'A cold coming we had of it, /Just the worst time of the year /For a journey, and such a long journey...' Such a long, long journey. And like T.S. Eliot's Magi during their arduous journey, there were at times voices singing in my ears, saying that all this was folly.
All those kilometres at such a hard time of year for the sake of a mother-in-law and a dog. Christmas! it's over 800 kilometres to the Tunnel, then another 600 or so via England's teeming roads to the wild north-west frontier. It may be slightly shorter when you go via Paris rather than Rouen, but they drive like creatures possessed the nearer one gets to the capital and the traffic can grind to a standstill for no perceptible reason. There's nothing on the autoroute north of Rouen, so I stuck to my route-map.
Like those Magi, we came bearing gifts to mark the birth of a child in some far-off time in some far-off land – only we bore them by comfortable polluting car (with boot immaculately packed by my good self) rather than by 'sore-footed' camel. We had our own beast in the back: not of burden, but of leisure. Daphne sat strapped into the back seat, surveying the landscape and periodically grinding her teeth on a bone of rawhide. Not a curse nor a grumble did we hear from our indomitable dog of the meadow.
Normally, we would take the ferry at Dieppe or Le Havre (and I still find it hard to credit that we go au Havre according to the French language), thence to Newhaven or Portsmouth and on for an overnight stop with family near Southampton. We were, however, reluctant for our Terrierdor to experience the anxiety of sitting in an empty car among other empty cars on a crowded car-deck while the ship ploughed its way across the Channel.
And so we committed ourselves to the extra kilometres and the extra cost of an overnight stay on the way up and the way down. But what are time and money compared to the comfort and equanimity of a mutt? We would have paid for 'silken girls' to bring her sherbet had it been absolutely necessary, but the resistant rawhide treat proved just what the vet ordered.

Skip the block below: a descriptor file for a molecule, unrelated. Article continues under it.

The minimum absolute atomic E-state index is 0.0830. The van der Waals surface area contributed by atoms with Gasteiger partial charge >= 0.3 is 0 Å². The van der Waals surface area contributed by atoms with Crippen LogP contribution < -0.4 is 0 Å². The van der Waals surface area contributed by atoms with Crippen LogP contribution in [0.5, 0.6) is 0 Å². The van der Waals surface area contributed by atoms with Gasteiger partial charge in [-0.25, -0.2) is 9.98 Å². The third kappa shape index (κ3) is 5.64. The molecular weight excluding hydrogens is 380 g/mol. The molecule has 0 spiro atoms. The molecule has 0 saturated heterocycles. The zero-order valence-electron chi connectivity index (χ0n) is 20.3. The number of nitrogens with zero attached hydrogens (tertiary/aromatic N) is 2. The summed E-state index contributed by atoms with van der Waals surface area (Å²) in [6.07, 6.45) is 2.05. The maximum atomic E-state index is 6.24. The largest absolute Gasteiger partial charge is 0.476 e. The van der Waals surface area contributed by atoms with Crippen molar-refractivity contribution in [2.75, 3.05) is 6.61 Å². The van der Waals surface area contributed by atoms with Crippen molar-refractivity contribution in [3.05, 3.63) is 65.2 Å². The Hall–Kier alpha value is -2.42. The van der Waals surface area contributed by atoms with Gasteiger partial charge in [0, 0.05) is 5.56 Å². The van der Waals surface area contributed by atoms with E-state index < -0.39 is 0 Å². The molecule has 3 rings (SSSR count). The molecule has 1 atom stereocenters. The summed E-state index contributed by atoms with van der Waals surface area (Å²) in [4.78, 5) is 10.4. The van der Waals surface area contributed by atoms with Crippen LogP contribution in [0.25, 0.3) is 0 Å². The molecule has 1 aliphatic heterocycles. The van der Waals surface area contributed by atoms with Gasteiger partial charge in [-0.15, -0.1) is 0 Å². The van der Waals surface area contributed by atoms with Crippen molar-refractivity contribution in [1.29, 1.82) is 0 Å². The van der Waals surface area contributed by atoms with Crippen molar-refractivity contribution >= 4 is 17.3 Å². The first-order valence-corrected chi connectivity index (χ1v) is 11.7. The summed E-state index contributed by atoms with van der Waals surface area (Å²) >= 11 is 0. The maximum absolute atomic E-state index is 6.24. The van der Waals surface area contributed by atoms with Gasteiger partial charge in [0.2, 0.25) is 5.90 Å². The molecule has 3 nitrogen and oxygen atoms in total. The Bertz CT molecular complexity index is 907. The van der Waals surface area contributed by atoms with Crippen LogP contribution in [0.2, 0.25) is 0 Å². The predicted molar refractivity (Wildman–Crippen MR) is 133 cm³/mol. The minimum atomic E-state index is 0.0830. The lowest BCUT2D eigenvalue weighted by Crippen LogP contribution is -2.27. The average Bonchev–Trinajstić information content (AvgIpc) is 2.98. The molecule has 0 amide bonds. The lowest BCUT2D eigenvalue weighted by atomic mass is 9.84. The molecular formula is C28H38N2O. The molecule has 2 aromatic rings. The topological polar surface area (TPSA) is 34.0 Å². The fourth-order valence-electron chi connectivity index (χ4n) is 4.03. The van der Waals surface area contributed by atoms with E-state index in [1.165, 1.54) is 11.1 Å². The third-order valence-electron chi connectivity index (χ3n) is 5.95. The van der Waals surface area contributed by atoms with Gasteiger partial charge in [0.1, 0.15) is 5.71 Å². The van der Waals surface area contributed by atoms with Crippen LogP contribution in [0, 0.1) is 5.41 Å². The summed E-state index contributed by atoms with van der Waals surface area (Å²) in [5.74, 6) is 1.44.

It was our first Christmas abroad in 20 years or so and only the second time we have driven our car onto a transporter-train at Le Tunnel to be whisked in a trice under the sea and out the other end. But first there was the presentation of our passenger's passport at an office that hadn't even existed the first time, back when your animals were seized and locked up in quarantine for months at a stretch, without even time-off for good behaviour.
It went smoothly enough, but I was rendered anxious, 'galled' even, by a little barking dog that was tied up to the desk and apparently abandoned. It coloured my experience of the administrative process, as did Daphne's refusal to pee or poo to order in some dark corner of the car park. We even paraded her around a purpose-built paddock with artificial grass, prepared if necessary for the ordeal of pooper-scooping with a black plastic bag. But why of course would she stoop to such abnormal behaviour when it must have felt to her like she was padding on carpet?
Despite the dark and the rain at the other end, manfully I volunteered for the next leg of the journey. It was a matter of necessity – a matter, as Joseph Conrad might have put it, of immersing yourself in the 'destructive element' – because a refusal to get back on your bicycle after a spill is a recipe for phobia. The last time I'd driven in England, I'd been so traumatised by the sheer volume of traffic on the M6 that I now doubted my ability and courage to drive in the motherland.
I was wrong. Look mum, I can do it! After the first 20 miles or so of intense speeding traffic on the M20, the circulation returned to my bloodless knuckles. The M25 was easy-peasy all the way to the Dartford tunnel – for which I'd bought a one-way ticket thinking that the return across the bridge was free (in an era when nothing is free apart from the NHS and newspapers handed out at railway stations). At the Stanstead Services, where you could have reached out and touched the air traffic above, the Good Wife took over and took us to the Grantham Travel Lodge. There they like pets so much they charge you £20 for letting them sleep in your bedroom.
The following morning, I got up early to walk our doughty passenger around the darkened industrial park and the empty early-morning shopping centre that went by the name of Downtown. Cue Pet Clark, trigger pet's waterworks. There was even a bowel movement to report – on the hitherto unexplored grass behind our lodgings. What a good girl!